From the September 1992 issue of Car and Driver.
Whoever said “competition improves the breed” (was it Charles Darwin? Charles Barkley? Charlie the Tuna?) perfectly captured the action in today’s mid-size four-door-sedan market. No-quarter competition is breeding a high order of automotive excellence. Our recent family four-door face-off (“Solid-Citizen Sedans,” June 1992) confirmed that this category’s general level of quality—make that qualities, not just fit and finish—is a wonder to behold. This emphasis on excellence is not accidental, for we find the hot nationwide sale numbers here, with the Honda Accord, the Ford Taurus, and the Toyota Camry topping the charts.
With so much volume in this segment, this fall will see several high-stakes launches of sedans straight into the competitive teeth of the Accord-Taurus-Camry troika. Chrysler is betting the foundry on the 1993 LR-platform family sedans, and Nissan hopes the Altima four-door will soar where the Stanza stumbled. Even Mazda, which trades in niche products that emphasize the fun of driving and emotional connections with automobiles, still leans on the middle-of-the-road 626 four-door sedan as its largest seller.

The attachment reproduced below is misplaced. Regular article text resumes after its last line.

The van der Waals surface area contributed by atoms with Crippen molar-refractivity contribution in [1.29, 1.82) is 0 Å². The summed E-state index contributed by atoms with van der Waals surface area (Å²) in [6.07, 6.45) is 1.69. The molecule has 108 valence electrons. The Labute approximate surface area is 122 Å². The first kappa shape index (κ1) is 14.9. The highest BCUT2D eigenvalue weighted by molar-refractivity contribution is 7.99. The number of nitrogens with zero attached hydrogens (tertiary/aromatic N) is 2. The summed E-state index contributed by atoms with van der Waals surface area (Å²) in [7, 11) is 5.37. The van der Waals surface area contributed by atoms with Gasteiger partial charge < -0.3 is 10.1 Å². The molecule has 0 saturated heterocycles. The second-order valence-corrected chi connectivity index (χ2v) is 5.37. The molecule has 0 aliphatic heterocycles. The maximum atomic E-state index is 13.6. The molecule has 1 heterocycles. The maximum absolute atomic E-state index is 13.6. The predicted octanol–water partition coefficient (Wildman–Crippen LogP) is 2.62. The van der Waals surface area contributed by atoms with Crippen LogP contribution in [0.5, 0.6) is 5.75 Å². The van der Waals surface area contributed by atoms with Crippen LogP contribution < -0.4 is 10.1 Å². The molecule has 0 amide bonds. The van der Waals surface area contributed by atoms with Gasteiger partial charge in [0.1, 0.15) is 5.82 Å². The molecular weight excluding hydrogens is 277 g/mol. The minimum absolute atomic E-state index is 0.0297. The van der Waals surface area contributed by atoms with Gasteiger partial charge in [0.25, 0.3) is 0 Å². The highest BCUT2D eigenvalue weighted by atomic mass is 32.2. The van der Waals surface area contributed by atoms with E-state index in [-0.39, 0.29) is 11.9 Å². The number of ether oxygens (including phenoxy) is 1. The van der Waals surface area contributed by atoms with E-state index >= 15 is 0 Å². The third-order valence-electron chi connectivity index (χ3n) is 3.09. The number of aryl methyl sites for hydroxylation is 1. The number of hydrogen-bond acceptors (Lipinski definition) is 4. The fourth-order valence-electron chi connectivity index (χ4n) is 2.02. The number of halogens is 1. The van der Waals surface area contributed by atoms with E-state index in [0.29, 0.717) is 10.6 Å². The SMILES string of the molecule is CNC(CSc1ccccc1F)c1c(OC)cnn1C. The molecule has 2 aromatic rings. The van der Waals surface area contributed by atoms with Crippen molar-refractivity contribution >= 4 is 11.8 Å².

With this 626 model, the “feel right” folks at Mazda have completed the makeover of their entire line of cars. The pitch has been to reposition Mazda cars as enjoyable, interesting, and maybe a little off-beat. First came the Miata two-seater—as enjoyable, interesting, and off-beat as new cars get. Then, over little more than a year, came the tiny V-6 MX-3, the sexy 929, the blistering RX-7, and the lovely and graceful MX-6.
As with the previous generation (1988–’92), the new 626 sedan shares its strut-suspended, front-drive platform with the Mazda MX-6 and Ford Probe sports coupes. The 102.8-inch wheelbase is unchanged, though the back seat magically grows from squashed in the two-doors to spacious in the four-door. Engine choices are a 2.0-liter four making 118 horsepower (115 in the Probe) for the base 626DX and mid-level LX, and Mazda’s silky 164-hp, 24-valve, 2.5-liter V-6 in the high-line ES.
For this test, we specified the lustiest 626 of the bunch, an ES with the five-speed manual gearbox. Our test car came loaded with a leather interior ($1000), anti-lock brakes ($800), a sunroof ($750), and a CD player add-on to the AM/FM/cassette sound system ($700). This ran up the tab to a hefty $22,030, from the ES’s opening quote of $18,710. Though it’s not a steal, the 626ES undercuts a similarly equipped Toyota Camry SE (a slightly larger, heavier alternative that is otherwise comparable in concept, packaging, and refinement) by about $2500.